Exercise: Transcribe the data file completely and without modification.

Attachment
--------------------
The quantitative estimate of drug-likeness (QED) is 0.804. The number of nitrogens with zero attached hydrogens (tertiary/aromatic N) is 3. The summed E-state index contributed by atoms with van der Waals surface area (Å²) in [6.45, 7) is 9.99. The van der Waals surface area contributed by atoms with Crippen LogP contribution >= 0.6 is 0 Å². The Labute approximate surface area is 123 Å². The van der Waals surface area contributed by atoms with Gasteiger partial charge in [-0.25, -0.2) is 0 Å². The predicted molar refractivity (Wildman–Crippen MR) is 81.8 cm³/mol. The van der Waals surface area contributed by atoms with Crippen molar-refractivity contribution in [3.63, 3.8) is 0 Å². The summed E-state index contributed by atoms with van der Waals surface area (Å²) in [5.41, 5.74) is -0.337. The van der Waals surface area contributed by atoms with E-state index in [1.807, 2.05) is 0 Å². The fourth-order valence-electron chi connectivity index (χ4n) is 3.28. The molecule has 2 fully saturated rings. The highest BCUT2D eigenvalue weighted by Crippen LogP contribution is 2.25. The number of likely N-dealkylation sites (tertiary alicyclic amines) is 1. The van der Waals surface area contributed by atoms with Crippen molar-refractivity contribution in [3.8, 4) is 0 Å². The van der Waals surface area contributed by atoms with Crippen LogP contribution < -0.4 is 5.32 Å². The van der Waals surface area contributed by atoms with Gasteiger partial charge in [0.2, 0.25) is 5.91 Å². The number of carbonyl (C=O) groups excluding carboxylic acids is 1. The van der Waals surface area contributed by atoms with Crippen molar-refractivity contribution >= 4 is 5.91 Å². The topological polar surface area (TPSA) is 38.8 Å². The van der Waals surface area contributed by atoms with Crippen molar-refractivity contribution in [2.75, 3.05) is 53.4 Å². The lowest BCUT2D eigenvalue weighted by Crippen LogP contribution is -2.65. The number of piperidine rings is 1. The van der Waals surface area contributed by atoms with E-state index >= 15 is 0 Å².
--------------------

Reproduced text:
The quantitative estimate of drug-likeness (QED) is 0.804. The number of nitrogens with zero attached hydrogens (tertiary/aromatic N) is 3. The summed E-state index contributed by atoms with van der Waals surface area (Å²) in [6.45, 7) is 9.99. The van der Waals surface area contributed by atoms with Crippen LogP contribution >= 0.6 is 0 Å². The Labute approximate surface area is 123 Å². The van der Waals surface area contributed by atoms with Gasteiger partial charge in [-0.25, -0.2) is 0 Å². The predicted molar refractivity (Wildman–Crippen MR) is 81.8 cm³/mol. The van der Waals surface area contributed by atoms with Crippen molar-refractivity contribution in [3.63, 3.8) is 0 Å². The summed E-state index contributed by atoms with van der Waals surface area (Å²) in [5.41, 5.74) is -0.337. The van der Waals surface area contributed by atoms with E-state index in [1.807, 2.05) is 0 Å². The fourth-order valence-electron chi connectivity index (χ4n) is 3.28. The molecule has 2 fully saturated rings. The highest BCUT2D eigenvalue weighted by Crippen LogP contribution is 2.25. The number of likely N-dealkylation sites (tertiary alicyclic amines) is 1. The van der Waals surface area contributed by atoms with Crippen molar-refractivity contribution in [3.8, 4) is 0 Å². The van der Waals surface area contributed by atoms with Crippen LogP contribution < -0.4 is 5.32 Å². The van der Waals surface area contributed by atoms with Gasteiger partial charge in [0.2, 0.25) is 5.91 Å². The number of carbonyl (C=O) groups excluding carboxylic acids is 1. The van der Waals surface area contributed by atoms with Crippen molar-refractivity contribution >= 4 is 5.91 Å². The topological polar surface area (TPSA) is 38.8 Å². The van der Waals surface area contributed by atoms with Crippen molar-refractivity contribution in [2.75, 3.05) is 53.4 Å². The lowest BCUT2D eigenvalue weighted by Crippen LogP contribution is -2.65. The number of piperidine rings is 1. The van der Waals surface area contributed by atoms with E-state index >= 15 is 0 Å².